According to the Heart Cry Missionary Society, in 2014 the Saudi government "issued an official statement signifying that capital punishment may now be used" on those who distribute the Bible and all other "publications that have prejudice to any other religious belief other than Islam." A large portion of the original inhabitants of the area that is now Saudi were desert nomads known as Bedouin.They remain a significant and very influential minority of the indigenous Saudi population, though many who call themselves "bedou" no longer engage in "traditional tribal activities of herding sheep and riding camels." According to authors Harvey Tripp and Peter North, Bedouin make up most of the judiciary, religious leaders and National Guard (which protects the throne) of the country.In accordance with Wahhabi doctrine, only two religious holidays, Eid al-Fitr and Eid al-Adha, were publicly recognized, until 2006 when a non-religious holiday, the 23 September national holiday (which commemorates the unification of the kingdom) was reintroduced.Observers have described Saudi Arabian society as deeply religious and deeply conservative.During the cool weather, wool thobes in dark colors are not uncommon.At special times, men often wear a bisht or mishlah over the thobe.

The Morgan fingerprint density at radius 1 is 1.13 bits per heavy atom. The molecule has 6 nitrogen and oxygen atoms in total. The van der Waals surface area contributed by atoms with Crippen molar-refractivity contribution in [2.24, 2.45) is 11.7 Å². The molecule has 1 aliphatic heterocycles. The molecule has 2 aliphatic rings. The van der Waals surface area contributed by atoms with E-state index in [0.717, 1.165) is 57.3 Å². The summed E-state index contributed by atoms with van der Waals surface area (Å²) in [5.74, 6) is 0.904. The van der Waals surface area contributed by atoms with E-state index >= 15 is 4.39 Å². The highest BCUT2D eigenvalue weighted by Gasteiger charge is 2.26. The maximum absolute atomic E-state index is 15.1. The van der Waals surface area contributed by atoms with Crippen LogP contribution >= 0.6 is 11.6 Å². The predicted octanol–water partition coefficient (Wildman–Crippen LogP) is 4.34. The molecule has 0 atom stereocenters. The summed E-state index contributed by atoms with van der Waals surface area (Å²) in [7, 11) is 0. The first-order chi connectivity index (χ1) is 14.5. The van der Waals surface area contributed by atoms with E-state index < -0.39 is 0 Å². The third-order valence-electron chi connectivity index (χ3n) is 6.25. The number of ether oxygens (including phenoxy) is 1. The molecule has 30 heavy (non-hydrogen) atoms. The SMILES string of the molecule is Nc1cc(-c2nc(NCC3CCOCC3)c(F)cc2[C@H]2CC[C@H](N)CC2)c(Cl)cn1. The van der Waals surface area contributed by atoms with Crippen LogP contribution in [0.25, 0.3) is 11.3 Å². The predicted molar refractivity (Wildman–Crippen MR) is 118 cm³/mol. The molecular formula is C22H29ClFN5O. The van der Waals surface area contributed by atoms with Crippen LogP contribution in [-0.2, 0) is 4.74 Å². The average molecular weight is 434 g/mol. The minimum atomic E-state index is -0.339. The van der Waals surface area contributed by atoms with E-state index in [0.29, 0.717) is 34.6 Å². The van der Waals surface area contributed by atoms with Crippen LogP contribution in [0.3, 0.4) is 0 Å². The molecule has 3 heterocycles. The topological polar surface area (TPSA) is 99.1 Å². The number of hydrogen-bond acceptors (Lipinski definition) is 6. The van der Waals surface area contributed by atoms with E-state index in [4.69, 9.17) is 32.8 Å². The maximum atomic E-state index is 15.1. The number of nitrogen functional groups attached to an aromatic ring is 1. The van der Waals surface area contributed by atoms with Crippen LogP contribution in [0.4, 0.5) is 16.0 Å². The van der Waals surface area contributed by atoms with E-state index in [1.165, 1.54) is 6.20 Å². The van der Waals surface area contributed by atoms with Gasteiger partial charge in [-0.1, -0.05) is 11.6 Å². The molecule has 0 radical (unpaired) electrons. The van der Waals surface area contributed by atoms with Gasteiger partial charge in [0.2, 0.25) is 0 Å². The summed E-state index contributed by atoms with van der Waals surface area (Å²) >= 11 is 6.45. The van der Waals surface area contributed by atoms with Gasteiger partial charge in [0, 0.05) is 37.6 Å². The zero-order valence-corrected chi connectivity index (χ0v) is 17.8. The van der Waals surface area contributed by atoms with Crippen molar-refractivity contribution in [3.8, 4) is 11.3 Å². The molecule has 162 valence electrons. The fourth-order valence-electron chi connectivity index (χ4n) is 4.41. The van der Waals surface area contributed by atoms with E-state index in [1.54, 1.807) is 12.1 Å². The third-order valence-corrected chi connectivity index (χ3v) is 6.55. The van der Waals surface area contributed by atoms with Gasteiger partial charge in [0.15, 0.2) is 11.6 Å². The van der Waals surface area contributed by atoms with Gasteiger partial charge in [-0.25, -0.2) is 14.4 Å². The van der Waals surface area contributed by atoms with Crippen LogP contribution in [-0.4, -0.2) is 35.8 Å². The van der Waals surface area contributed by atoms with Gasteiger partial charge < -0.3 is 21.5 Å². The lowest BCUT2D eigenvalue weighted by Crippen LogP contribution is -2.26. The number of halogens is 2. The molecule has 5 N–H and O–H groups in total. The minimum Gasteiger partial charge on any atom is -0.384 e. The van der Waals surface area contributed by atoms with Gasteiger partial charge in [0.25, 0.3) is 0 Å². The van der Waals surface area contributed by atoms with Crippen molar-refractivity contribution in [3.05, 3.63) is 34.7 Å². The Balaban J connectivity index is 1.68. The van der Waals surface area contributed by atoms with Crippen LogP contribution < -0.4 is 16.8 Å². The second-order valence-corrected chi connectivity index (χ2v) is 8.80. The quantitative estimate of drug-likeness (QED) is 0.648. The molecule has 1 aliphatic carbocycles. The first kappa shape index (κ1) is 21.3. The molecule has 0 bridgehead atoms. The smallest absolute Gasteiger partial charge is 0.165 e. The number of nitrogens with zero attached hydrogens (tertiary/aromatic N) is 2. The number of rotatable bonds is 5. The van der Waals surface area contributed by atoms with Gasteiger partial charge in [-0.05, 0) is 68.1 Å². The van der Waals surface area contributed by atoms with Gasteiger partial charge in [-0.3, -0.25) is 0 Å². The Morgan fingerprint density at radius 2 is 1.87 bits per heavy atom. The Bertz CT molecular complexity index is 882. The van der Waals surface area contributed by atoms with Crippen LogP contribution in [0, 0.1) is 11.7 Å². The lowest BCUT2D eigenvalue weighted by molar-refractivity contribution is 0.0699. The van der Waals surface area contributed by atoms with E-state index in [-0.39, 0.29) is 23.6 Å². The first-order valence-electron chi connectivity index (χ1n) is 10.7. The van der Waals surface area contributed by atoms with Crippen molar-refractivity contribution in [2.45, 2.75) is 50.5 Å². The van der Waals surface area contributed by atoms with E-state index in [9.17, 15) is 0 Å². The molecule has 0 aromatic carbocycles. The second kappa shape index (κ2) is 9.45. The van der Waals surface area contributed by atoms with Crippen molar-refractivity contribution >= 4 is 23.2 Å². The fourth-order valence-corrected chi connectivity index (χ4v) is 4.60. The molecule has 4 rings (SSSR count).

In contrast, assigned readings over twelve years of primary and secondary schooling devoted to covering the history, literature, and cultures of the non-Muslim world comes to a total of about 40 pages.
These are long white, brown or black cloaks trimmed in gold.
A man's headdress consists of three things: the tagia, a small white cap that keeps the gutra from slipping off the head; the gutra itself, which is a large square of cloth; and the igal, a doubled black cord that holds the gutra in place. The gutra is usually made of cotton and traditionally is either all white or a red and white checked.
Bedouin culture is "actively" preserved by the government..
Greetings in Saudi Arabia have been called "formal and proscribed" and lengthy.
The most recent ruler or king of Saudi is King Salman Al Saud The Wahhabi Islamic movement, which arose in the 18th century and is sometimes described as austerely puritanical, now predominates in the country.